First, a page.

“How are you?” is such a simple question. It is a question that most of us ask and answer every single day. “How are you?” is rather reflexive for many of us. We say it as a greeting, as a formality, as a habit. And we usually answer this question simply and positively, giving a quick, “I’m good!” or a “fine, thanks”. We say and hear “how are you” exchanges so many times a day that we often don’t realize how much we actually do ask and answer this question. So much so, in fact, that we often do not pay attention to the answers, either.
Think, for just a moment, about how many times you have heard that one little question today. How many times have you asked “how are you”? How was the question asked? Was it a form of hello? Just a quick exchange? And how intentionally was it asked?
Now, consider the responses you have given and received to that question. Did you reply, “I’m good!”? Did you hear, “Fine, thanks”? Generally, we tend to say that we are doing well. That things are going just fine. We tend to keep it short. We tend to keep it sweet. And we tend to keep it surface-y and impersonal. Quite often, we don’t listen closely to the answer of “how are you”. And quite often, we do not expect to hear an answer that substantial or meaningful in any way.
So what would like it be like, then, if someone asked you, “how ARE you?” How would you feel if someone took the time to investigate exactly how you are holding up? How might you feel if someone expressed a genuine interest in your feelings, your well-being, the current events of your life? What might you think if someone would not accept a “fine, thanks” for an answer? If they insisted that you tell them more. That you must have something to say, and they would like to hear more about it.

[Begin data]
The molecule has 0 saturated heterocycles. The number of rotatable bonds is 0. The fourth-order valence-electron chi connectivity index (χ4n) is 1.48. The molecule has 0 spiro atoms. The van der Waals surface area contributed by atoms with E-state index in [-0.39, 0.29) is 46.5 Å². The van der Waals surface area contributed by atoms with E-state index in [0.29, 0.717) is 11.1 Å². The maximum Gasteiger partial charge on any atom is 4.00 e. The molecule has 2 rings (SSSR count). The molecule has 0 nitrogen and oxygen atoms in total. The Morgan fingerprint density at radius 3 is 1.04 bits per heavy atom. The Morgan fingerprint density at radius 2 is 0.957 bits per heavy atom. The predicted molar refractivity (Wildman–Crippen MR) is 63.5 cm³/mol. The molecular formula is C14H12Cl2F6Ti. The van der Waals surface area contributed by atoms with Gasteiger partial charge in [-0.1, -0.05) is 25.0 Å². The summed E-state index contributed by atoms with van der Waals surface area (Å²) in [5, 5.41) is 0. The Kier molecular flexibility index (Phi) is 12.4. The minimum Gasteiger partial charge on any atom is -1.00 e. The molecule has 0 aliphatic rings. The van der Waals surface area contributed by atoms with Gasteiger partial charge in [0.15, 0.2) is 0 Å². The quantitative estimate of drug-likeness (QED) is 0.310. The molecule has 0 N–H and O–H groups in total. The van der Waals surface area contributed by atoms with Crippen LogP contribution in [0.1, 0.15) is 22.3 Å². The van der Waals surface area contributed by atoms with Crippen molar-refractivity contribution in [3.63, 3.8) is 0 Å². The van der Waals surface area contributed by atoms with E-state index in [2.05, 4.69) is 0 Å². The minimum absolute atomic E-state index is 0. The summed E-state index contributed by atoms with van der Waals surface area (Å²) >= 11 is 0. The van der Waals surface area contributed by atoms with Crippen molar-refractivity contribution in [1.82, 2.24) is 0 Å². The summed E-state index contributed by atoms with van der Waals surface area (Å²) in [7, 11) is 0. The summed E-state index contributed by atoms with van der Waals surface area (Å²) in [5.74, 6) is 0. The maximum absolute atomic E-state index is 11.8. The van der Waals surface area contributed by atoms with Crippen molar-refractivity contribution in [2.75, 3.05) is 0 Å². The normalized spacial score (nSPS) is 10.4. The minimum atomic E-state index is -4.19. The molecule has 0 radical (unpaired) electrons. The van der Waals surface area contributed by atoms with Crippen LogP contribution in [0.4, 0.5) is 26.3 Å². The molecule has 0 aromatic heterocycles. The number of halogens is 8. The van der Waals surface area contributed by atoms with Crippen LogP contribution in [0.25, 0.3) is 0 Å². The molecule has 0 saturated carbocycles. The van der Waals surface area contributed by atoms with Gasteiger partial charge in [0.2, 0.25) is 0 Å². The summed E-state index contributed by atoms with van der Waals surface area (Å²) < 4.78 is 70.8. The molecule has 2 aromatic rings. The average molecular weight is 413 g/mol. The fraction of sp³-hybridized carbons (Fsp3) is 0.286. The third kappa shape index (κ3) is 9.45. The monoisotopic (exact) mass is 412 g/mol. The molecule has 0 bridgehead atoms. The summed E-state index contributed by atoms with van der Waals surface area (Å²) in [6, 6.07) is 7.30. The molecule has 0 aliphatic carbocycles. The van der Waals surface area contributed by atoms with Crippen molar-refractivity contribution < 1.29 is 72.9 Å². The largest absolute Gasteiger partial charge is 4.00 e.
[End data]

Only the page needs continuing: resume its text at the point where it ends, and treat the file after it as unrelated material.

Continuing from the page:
Have you ever been asked that different kind of “how are you”? Have you ever been taken back by someone’s genuine concern for your well-being? Has it ever caught you by surprise or touched you when someone took the time to ask about you? And have you ever asked this sort of “how are you”? Have you ever stopped to consider how someone is doing and taken the time to find out? Have you ever asked someone how they were and truly cared about their answer, no matter what it might be?
I hope so. I hope that you have both given and received this kind of question. I hope that “how are you” has been asked in such a way that you could not give a patented “pretty good” answer. I hope that you have also done the same for a friend. I hope that you have taken part in this meaningful exchange because it implies that you are fortunate enough to have sincerity in your life. That you have consideration, concern, and lovingkindness for one another. This suggests that you and your loved ones are not so absorbed in yourselves that you forget about the well-being of others. It demonstrates care, and that assumptions, formalities, and cover-ups are not being made. That you have compassionate and thoughtful care for one another, that you feel invited and secure enough to talk about your experiences.
Today, my beloved birds, ask “how are you?” Seek out a real answer, and consider what you hear. Take time to show your fellow birds how much you care, how much they are loved. Venture out of your normal routine, and take the time to tell someone how you are. Give them the chance to listen, to wrap you in their wings of lovingkindness. Connect in this way, my songbirds, and I think you will be surprised with what you learn, what you say, and how you feel with this new kind of “how are you”.